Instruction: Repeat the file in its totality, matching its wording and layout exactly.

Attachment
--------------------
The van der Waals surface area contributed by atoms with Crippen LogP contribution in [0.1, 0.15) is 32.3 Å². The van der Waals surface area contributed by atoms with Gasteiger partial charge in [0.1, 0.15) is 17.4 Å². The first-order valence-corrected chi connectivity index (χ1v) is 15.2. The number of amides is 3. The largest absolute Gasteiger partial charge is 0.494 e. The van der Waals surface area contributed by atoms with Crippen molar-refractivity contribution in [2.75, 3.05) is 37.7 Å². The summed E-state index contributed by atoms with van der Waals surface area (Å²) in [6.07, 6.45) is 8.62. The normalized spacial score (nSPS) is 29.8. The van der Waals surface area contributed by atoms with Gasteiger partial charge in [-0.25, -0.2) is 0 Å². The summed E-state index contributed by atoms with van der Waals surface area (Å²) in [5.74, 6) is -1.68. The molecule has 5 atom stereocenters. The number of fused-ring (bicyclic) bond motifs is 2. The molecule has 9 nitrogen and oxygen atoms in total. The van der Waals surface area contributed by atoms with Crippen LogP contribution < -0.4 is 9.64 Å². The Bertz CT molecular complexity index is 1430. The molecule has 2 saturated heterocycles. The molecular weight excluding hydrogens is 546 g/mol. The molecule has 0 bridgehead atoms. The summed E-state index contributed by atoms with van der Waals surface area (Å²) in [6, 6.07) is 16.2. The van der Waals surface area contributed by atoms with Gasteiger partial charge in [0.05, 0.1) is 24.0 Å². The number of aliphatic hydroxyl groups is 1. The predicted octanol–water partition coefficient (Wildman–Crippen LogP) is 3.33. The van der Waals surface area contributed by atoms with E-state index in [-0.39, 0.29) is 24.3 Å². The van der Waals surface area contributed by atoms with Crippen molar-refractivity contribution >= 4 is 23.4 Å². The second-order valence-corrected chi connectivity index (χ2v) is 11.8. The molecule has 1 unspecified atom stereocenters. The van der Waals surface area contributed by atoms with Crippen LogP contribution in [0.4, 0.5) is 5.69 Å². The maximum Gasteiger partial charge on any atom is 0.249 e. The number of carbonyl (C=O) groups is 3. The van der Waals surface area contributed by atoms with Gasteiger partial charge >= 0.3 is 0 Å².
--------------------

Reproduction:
The van der Waals surface area contributed by atoms with Crippen LogP contribution in [0.1, 0.15) is 32.3 Å². The van der Waals surface area contributed by atoms with Gasteiger partial charge in [0.1, 0.15) is 17.4 Å². The first-order valence-corrected chi connectivity index (χ1v) is 15.2. The number of amides is 3. The largest absolute Gasteiger partial charge is 0.494 e. The van der Waals surface area contributed by atoms with Crippen molar-refractivity contribution in [2.75, 3.05) is 37.7 Å². The summed E-state index contributed by atoms with van der Waals surface area (Å²) in [6.07, 6.45) is 8.62. The normalized spacial score (nSPS) is 29.8. The van der Waals surface area contributed by atoms with Gasteiger partial charge in [-0.25, -0.2) is 0 Å². The summed E-state index contributed by atoms with van der Waals surface area (Å²) in [5.74, 6) is -1.68. The molecule has 5 atom stereocenters. The number of fused-ring (bicyclic) bond motifs is 2. The molecule has 9 nitrogen and oxygen atoms in total. The van der Waals surface area contributed by atoms with Crippen LogP contribution < -0.4 is 9.64 Å². The Bertz CT molecular complexity index is 1430. The molecule has 2 saturated heterocycles. The molecular weight excluding hydrogens is 546 g/mol. The molecule has 0 bridgehead atoms. The summed E-state index contributed by atoms with van der Waals surface area (Å²) in [6, 6.07) is 16.2. The van der Waals surface area contributed by atoms with Gasteiger partial charge in [0.05, 0.1) is 24.0 Å². The number of aliphatic hydroxyl groups is 1. The predicted octanol–water partition coefficient (Wildman–Crippen LogP) is 3.33. The van der Waals surface area contributed by atoms with E-state index in [-0.39, 0.29) is 24.3 Å². The van der Waals surface area contributed by atoms with Crippen molar-refractivity contribution >= 4 is 23.4 Å². The second-order valence-corrected chi connectivity index (χ2v) is 11.8. The molecule has 1 unspecified atom stereocenters. The van der Waals surface area contributed by atoms with Crippen LogP contribution in [0.4, 0.5) is 5.69 Å². The maximum Gasteiger partial charge on any atom is 0.249 e. The number of carbonyl (C=O) groups is 3. The van der Waals surface area contributed by atoms with Gasteiger partial charge >= 0.3 is 0 Å².